CHARLESTON, W.Va. -- Barbara James has a daily morning routine that includes checking a few stock market lists, investors' websites and talking with a trading buddy over the phone, according to a new book written by West Virginia native Amy Smith.
Surveying stocks regularly hasn't always been a hobby for the former executive secretary, though.
After losing her husband of 30 years to a heart attack and getting laid off from her job in 2004, James started studying the market, charts and more.
"The key is creating a routine that works for you, something you will continue to do on a consistent basis, every day," James told Smith for "How to Make Money in Stocks Success Stories." "I sold real estate and was a secretary, so if I can become a successful investor, anyone can."
Smith, a West Virginia native and 1978 Elkins High School graduate, is a market commentator for Investor's Business Daily. But she said she didn't know anything about the stock market before she attended a free seminar where William O'Neil, chairman and founder of Investor's Business Daily, spoke.
"I'm the proof that anybody can be a successful investor," said Smith, a University of Southern California theater major who worked in fitness training for nearly 20 years before she discovered her passion for investing.
"I won't say the stock market isn't complicated, but when you boil it down, what makes a stock go up? It's always earnings and it's because a company is doing something right."
Stocks in the United States have trended up since November, Smith said.
Starting last week, the Standard & Poor's 500 Index climbed for four straight days. The S&P and the Dow Jones Industrial Average closed at new record highs throughout the week.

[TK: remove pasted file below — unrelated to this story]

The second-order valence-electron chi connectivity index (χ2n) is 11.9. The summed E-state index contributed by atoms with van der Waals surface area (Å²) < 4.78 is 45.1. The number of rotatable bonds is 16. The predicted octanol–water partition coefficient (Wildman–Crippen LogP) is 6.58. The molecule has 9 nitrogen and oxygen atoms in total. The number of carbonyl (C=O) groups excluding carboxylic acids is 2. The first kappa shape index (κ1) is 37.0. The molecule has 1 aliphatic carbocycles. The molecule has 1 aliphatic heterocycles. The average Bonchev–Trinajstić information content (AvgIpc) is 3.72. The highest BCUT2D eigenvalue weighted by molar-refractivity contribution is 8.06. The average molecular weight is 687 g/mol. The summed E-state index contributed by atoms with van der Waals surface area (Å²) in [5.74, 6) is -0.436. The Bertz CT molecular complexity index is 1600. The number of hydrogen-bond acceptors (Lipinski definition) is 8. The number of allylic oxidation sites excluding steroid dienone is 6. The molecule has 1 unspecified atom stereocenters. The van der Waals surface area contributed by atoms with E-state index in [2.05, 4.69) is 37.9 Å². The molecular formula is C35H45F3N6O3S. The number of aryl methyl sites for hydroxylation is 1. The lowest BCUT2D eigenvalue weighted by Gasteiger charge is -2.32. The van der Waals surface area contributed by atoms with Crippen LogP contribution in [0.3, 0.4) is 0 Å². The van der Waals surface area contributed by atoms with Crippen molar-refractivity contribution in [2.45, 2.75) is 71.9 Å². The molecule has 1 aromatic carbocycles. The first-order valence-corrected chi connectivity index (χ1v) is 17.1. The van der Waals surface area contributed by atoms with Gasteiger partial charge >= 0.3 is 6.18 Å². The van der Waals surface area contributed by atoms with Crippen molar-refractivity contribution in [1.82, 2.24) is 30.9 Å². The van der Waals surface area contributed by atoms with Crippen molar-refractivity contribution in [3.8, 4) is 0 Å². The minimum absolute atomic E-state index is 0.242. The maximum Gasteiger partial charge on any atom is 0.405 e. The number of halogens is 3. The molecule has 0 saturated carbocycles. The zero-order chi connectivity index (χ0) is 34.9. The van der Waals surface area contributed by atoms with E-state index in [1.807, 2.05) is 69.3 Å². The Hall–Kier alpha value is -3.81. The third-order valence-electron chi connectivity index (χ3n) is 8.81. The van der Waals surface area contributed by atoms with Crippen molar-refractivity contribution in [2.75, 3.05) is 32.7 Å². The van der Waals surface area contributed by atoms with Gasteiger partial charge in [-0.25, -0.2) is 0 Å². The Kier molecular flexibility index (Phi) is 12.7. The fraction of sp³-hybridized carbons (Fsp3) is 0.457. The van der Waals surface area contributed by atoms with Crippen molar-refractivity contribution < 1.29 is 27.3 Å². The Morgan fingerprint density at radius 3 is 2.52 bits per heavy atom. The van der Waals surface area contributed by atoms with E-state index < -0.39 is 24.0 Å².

The Dow average on Friday had dropped 0.08 point, to 14865.06, snapping a three-day streak of all-time closing highs, according to MarketWatch. The S&P lost 4.52 points, or 0.3 percent, to 1588.85, ending a two-day streak of record closing highs.
"The S&P went to new high grounds this week ... and it has everybody excited," Smith said Thursday. "We are just above where we were in 2000 and that is positive. When we hit this before in October 2007, we backed way off of it so we're watching to see if the indexes continue higher."
Casual restaurant chains and fast food restaurants, such as Papa John's, Panera, and Krispy Kreme Doughnuts, have been doing well in the market recently, she said.
Travel and leisure markets, like car rental companies Hertz and Avis, have been on the uptrend, too.
Homeaway, an online vacation rental marketplace, saw its earnings increase 100 percent in the most recent quarter.
US Airways' earnings were up 100 percent, too, in the same period, Smith said.
"When is the last time we thought about investing in airline stocks?" she said.
"If we get good earnings numbers and these companies are doing well, then that bodes well for the economy," Smith said. "If we did get some sort of pullback, it doesn't mean that the market is finished, the market just ebbs and flows and some sort of a pullback would not be a horrible thing, it would be a very normal thing for the market to correct a little bit."
Smith said investors thought the market was going to correct two weeks ago, but it "turned right around and took off again."
When the market does retract, that's time for individual investors to step to the sidelines, she said.